Preston Beckley the Hope Mobile Program Manager at FBSJ is obviously proud of the good work and success of the Browns Mills event. Not only have 600 pre-qualified families received food, another 28 families were qualified at this event. That's well over 1,300 people getting food they need in one quick shot.
Next year, FBSJ's Beckley plans to expand the program from 9 sites to 16 sites. "There's a real need and it's increasing. With this program we are able to supplement pantries that can't keep up with the increased need. We can also bring the truck to places that have no pantry."
That's the point of many of the FBSJ's programs: find ways to get the food to the needy. For seniors it's home delivery. For school children it was a weekend supply of food for the child, but that soon turned into a program of school based pantries were parents could obtain a weekend supply of food for the entire family. FBSJ supplies food to over 200 agencies, homeless shelters, soup kitchens, special services, church and faith based organizations in their four New Jersey county service area.
Nobody wants to see an important donated resource, like food or food stamps, turned into a nefarious business enterprise. But why do people have to prove they are in need, a reasonable requirement, but also spend excessive amounts of time and money to get help?
The Hunger Game shouldn't just be about getting food. It's getting food, keeping a job, working toward a self-sustaining future, getting the necessary education and to the point where you can afford all the necessities of life on your own.
Eliminating the Hunger Game
If hunger is the problem, food is the answer and the Food bank of South Jersey is just one of over 200 such non-profit organizations that serve all 50 states, the District of Columbia and Puerto Rico, distributing more than 2.5 billion pounds of food and grocery products annually under the national organization Feeding America.
Traore's organization is the hub of an intricate, charitable food distribution system designed to provide sustenance to anyone hungry in four south Jersey counties when money for food is scarce.
Hers is part of a shadow system to the gigantic profit driven arrangement that has made relatively inexpensive food easily available everywhere. They do a great job at minimal administrative cost and deserve your support.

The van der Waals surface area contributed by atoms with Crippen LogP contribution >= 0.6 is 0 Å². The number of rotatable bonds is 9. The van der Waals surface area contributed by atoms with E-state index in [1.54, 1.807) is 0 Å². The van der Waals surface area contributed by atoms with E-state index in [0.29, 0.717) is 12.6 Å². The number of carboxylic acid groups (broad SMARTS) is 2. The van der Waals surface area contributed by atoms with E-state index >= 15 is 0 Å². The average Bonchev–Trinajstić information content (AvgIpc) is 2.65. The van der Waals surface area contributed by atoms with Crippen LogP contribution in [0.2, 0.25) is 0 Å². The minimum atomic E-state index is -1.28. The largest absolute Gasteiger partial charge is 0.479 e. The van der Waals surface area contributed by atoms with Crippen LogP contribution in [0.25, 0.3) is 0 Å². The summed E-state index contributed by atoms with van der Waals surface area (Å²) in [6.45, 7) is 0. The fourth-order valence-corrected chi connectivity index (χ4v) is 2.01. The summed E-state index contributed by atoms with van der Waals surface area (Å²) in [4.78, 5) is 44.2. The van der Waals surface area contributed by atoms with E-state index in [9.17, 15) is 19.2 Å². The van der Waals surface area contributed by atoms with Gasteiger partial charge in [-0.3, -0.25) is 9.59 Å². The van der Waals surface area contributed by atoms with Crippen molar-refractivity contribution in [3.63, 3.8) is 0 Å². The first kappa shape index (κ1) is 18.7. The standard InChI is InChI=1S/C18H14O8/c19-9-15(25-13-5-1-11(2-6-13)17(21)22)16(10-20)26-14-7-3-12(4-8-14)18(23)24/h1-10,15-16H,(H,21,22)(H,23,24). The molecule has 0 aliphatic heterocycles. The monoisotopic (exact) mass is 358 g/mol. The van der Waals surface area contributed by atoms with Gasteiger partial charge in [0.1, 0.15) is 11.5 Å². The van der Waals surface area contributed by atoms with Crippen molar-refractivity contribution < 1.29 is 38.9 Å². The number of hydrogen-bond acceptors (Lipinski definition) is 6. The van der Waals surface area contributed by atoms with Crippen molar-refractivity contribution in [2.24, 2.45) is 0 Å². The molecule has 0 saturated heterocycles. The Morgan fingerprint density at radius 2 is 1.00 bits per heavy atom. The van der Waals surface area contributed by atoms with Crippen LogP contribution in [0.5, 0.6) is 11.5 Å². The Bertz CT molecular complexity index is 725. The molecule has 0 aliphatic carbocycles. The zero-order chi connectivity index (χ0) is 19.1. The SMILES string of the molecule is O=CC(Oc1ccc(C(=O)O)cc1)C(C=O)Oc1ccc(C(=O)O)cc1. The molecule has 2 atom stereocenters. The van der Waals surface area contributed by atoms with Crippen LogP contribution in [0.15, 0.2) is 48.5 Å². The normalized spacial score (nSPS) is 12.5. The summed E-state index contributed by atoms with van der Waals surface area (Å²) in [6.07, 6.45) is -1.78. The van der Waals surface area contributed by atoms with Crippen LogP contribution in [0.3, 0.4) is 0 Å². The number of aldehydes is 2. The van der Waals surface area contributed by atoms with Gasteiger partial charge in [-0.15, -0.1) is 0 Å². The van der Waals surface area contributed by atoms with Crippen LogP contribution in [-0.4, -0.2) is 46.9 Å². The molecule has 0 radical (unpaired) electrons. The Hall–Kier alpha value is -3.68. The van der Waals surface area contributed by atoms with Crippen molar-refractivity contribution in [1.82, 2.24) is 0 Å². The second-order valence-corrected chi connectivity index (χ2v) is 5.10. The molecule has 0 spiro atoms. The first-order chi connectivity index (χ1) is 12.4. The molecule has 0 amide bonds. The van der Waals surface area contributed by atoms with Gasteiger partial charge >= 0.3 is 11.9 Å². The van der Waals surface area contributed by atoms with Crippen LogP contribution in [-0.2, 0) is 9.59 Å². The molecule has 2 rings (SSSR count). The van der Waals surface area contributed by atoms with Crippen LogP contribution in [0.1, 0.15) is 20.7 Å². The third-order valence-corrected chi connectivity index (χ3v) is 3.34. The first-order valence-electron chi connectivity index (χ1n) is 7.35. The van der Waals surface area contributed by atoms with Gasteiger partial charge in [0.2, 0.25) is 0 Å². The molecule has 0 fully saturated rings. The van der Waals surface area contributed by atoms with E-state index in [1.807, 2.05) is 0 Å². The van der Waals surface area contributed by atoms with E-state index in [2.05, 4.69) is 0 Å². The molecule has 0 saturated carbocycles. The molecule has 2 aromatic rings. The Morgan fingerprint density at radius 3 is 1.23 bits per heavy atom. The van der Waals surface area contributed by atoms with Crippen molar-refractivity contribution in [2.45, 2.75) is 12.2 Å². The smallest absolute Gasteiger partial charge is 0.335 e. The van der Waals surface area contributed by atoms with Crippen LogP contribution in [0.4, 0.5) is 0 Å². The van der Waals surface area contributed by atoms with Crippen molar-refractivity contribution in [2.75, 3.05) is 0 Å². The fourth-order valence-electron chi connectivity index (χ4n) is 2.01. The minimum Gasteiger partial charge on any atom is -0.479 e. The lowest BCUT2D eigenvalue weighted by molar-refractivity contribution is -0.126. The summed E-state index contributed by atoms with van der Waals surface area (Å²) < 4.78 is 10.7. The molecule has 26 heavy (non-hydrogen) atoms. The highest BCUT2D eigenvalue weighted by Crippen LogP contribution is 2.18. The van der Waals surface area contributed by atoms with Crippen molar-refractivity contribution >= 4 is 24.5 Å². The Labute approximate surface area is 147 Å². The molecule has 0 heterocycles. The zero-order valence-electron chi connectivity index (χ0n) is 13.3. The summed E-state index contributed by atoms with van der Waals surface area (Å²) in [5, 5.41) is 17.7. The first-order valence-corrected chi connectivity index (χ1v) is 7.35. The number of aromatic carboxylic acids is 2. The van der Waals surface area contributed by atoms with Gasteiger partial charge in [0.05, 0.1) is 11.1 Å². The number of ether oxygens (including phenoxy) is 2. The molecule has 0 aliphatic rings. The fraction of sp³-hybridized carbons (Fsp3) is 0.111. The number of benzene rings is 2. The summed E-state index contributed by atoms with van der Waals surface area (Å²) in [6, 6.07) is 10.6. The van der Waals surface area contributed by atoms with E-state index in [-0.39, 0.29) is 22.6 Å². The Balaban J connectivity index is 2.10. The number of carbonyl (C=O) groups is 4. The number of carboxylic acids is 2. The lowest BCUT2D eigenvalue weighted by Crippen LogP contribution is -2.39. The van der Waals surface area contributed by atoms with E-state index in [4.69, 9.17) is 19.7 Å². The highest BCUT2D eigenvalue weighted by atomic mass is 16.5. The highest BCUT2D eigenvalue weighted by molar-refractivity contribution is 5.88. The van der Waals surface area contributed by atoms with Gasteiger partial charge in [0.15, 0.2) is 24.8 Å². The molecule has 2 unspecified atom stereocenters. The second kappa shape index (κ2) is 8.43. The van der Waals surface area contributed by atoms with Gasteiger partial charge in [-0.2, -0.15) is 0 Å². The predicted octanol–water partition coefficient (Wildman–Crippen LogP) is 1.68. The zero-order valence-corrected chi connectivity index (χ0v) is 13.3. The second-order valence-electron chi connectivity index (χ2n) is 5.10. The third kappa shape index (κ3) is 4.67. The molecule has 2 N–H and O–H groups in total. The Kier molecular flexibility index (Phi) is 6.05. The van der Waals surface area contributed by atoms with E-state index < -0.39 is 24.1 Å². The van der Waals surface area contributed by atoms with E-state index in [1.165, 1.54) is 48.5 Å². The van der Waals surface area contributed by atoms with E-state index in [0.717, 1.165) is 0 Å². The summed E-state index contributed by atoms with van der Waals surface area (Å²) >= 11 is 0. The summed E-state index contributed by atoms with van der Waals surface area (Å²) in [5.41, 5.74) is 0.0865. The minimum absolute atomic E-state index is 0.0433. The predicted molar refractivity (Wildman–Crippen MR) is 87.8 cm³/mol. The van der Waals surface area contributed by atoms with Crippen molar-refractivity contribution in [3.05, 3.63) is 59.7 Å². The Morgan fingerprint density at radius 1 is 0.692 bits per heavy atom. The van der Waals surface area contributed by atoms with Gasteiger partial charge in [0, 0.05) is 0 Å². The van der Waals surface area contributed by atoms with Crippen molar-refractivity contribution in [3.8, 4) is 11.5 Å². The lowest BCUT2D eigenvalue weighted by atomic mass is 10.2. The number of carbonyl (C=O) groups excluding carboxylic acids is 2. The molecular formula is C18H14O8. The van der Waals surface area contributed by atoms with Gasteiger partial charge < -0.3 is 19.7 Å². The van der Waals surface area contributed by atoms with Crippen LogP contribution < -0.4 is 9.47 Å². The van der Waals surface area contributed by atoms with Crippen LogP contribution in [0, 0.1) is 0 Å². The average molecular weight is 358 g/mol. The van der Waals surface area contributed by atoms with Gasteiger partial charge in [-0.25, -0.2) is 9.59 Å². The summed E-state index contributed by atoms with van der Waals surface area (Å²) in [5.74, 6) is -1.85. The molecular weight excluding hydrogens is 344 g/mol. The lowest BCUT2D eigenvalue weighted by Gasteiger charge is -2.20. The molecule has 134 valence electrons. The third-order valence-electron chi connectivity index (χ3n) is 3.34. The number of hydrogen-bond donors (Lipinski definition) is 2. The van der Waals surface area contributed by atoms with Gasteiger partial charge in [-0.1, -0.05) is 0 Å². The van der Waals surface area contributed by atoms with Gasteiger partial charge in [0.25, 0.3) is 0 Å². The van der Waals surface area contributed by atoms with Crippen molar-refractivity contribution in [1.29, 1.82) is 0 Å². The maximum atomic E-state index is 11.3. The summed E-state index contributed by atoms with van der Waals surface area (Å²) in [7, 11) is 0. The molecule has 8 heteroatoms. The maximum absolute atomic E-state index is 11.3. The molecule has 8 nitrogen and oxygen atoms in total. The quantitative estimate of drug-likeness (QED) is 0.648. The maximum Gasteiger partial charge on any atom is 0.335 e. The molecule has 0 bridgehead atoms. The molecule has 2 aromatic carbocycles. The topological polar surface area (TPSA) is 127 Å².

Shouldn't there be a better way? After all, there are already large caches of food nearly everywhere in places called supermarkets, wholesale clubs and big box department stores? I put that question to Traore and she agreed.
"I'm sure our services are not accessible to everyone who needs emergency food in our area and that's a function of logistics," confessed Traore. So, what can be done?
"My wild idea is that certain food, what I call ground provisions," explains Traore, "should be free and available at all major food outlets." She defines "ground food" as basic, no frills food stuffs. A protein, maybe chicken, maybe just dark meat chicken, though I believe people deserve a whole chicken, a meal and soup after. Flour or basic bread. A green vegetable and a fruit, canned if not otherwise. Milk.
Under Traore's proposal, everyone would have a ground food provision that could be electronically tracked. You would "purchase" up to your provision limit monthly, or not use it at all. That's it. Have a food emergency? Tap your ground food provision. Need to supplement your food supply? Tap your ground food provision. Feel entitled to food Just because you are human, even if you're a millionaire? Tap you ground food provision. Nobody goes hunger. Nobody is put out. Nobody is wasting other valuable resources, like time and fuel, in the pursuit of a self-sustainable life here in America.
You know it's so crazy Traore's scheme just might work and be a boon to the economy.
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